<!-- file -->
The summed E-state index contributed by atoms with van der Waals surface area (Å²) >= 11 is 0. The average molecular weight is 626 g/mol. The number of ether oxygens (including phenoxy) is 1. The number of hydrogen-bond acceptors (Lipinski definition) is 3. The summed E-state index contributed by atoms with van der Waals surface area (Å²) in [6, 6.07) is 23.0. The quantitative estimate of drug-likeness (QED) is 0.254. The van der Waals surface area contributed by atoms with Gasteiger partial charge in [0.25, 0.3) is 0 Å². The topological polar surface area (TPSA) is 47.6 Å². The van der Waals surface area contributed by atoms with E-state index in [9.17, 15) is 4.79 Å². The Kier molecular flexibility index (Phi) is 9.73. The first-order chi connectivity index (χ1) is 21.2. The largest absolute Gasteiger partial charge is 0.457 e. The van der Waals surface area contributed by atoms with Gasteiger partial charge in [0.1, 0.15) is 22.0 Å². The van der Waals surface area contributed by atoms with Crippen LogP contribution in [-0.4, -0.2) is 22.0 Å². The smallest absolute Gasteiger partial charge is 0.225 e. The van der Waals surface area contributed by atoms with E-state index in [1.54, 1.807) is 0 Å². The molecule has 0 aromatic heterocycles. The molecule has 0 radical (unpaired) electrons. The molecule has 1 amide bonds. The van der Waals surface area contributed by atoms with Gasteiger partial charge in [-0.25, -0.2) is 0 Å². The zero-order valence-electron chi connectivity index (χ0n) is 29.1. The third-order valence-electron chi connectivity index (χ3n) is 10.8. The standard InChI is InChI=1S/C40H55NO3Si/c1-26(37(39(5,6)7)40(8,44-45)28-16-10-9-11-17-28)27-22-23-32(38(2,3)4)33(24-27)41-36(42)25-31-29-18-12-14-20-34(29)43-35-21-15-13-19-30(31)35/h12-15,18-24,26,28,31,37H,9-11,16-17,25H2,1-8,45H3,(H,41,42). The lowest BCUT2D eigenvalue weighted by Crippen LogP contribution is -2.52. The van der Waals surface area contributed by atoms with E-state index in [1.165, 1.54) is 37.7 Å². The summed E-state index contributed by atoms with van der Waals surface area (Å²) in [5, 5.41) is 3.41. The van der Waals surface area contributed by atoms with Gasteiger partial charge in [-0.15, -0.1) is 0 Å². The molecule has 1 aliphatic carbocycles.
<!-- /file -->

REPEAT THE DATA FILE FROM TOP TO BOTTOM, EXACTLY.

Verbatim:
The summed E-state index contributed by atoms with van der Waals surface area (Å²) >= 11 is 0. The average molecular weight is 626 g/mol. The number of ether oxygens (including phenoxy) is 1. The number of hydrogen-bond acceptors (Lipinski definition) is 3. The summed E-state index contributed by atoms with van der Waals surface area (Å²) in [6, 6.07) is 23.0. The quantitative estimate of drug-likeness (QED) is 0.254. The van der Waals surface area contributed by atoms with Gasteiger partial charge in [0.25, 0.3) is 0 Å². The topological polar surface area (TPSA) is 47.6 Å². The van der Waals surface area contributed by atoms with E-state index in [9.17, 15) is 4.79 Å². The Kier molecular flexibility index (Phi) is 9.73. The first-order chi connectivity index (χ1) is 21.2. The largest absolute Gasteiger partial charge is 0.457 e. The van der Waals surface area contributed by atoms with Gasteiger partial charge in [0.1, 0.15) is 22.0 Å². The van der Waals surface area contributed by atoms with Crippen LogP contribution in [-0.4, -0.2) is 22.0 Å². The smallest absolute Gasteiger partial charge is 0.225 e. The van der Waals surface area contributed by atoms with E-state index in [1.54, 1.807) is 0 Å². The molecule has 0 aromatic heterocycles. The molecule has 0 radical (unpaired) electrons. The molecule has 1 amide bonds. The van der Waals surface area contributed by atoms with Gasteiger partial charge in [-0.25, -0.2) is 0 Å². The zero-order valence-electron chi connectivity index (χ0n) is 29.1. The third-order valence-electron chi connectivity index (χ3n) is 10.8. The standard InChI is InChI=1S/C40H55NO3Si/c1-26(37(39(5,6)7)40(8,44-45)28-16-10-9-11-17-28)27-22-23-32(38(2,3)4)33(24-27)41-36(42)25-31-29-18-12-14-20-34(29)43-35-21-15-13-19-30(31)35/h12-15,18-24,26,28,31,37H,9-11,16-17,25H2,1-8,45H3,(H,41,42). The lowest BCUT2D eigenvalue weighted by Crippen LogP contribution is -2.52. The van der Waals surface area contributed by atoms with E-state index in [1.165, 1.54) is 37.7 Å². The summed E-state index contributed by atoms with van der Waals surface area (Å²) in [5, 5.41) is 3.41. The van der Waals surface area contributed by atoms with Gasteiger partial charge in [-0.15, -0.1) is 0 Å². The molecule has 1 aliphatic carbocycles.